What You Should Do After a House Fire

Series: An Insurance Guide to House Fires

In the immediate aftermath of the fire, you will likely be shocked and stunned. However, the faster that you can start on the path towards recovery, the better it will be for both you and your home. Here are the steps you should take to ensure an efficient restitution plan. 

Find a Place to Stay

Chances are that your home will not be available for you after the fire, meaning that you have to either reach out to friends or family to provide a place to sleep and live in the interim. Only if there is extremely minor damage will you be able to remain in the home, but you have to wait for approval from the fire department. 

Call Your Agent

You want to get your agent out to the property as soon as possible to assess the damage and start working on your claim. You want to get things back to normal quickly, so the sooner you do this, the better off you’ll be. Not only can you get a settlement to repair the damage, but you may also be entitled to “loss of use” funds that can help cover immediate expenses, such as living arrangements. 

Work on Your Financial Situation

Recovery is the primary goal, but the fact is that banks and lenders won’t put a hold on your mortgage payments just because you had a fire. This is another reason to contact your agent immediately so that you can be sure that you can continue to make payments on time and in full so that you don’t have any financial problems afterward.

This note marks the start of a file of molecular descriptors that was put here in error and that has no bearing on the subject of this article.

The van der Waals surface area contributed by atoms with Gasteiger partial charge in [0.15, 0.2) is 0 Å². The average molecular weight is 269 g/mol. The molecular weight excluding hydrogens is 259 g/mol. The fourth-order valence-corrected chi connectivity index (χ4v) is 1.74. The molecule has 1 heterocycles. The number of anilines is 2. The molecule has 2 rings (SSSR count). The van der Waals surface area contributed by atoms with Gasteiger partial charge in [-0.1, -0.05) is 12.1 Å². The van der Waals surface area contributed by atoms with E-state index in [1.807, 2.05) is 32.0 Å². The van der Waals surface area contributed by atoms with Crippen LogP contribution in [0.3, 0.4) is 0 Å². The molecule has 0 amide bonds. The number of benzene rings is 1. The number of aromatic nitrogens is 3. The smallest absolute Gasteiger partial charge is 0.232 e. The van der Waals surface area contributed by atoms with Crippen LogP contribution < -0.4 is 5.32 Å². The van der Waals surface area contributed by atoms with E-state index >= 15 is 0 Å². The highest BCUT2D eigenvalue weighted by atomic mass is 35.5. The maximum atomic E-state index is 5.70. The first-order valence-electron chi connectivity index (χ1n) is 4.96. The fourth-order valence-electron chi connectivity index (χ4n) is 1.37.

Another thing to consider is if any financial documents were lost in the fire. If you lost items like credit cards, bank statements, or tax information it could create problems down the line. Contact these companies to ensure that you can avoid such issues. 

Take Inventory of Damaged Items

While the insurance company will run a comprehensive assessment of what was lost or damaged in the fire, you should make sure that all items are accounted for as well. If you have not done a policy renewal in the last few years, you could be sitting on more value than the insurance company may realize. (See Doing an Insurance Review: Why You Need It and What to Do.)

It’s imperative that you work with your insurer to get the funds necessary to replace everything, including those items that were totally destroyed. Overall, this process may take the longest, unless you have an itemized list of purchases and appraisals already. (See Why You Need a Home Inventory List and How to Make One.) Otherwise, you will have to determine the value after the fact so that it can go towards your claim settlement. 

Being Safe After a House Fire

No matter what, you should never go back into the house unless the fire department says it’s okay. The structural integrity of the property may not be intact, meaning that you could run into falling debris, further causing injury to yourself and others. 

When going back into the house, be sure to avoid sections that are waterlogged. Mold and bacteria will breed in these parts, which could create a health hazard.

As we mentioned, smoke damage can also include dangerous chemicals, so avoid touching items that have soot on them, as well as breathing heavily in sections of the house that have significant smoke stains. If necessary, wear a breathing mask. 


Next: What Do Insurance Companies Expect After a House Fire?

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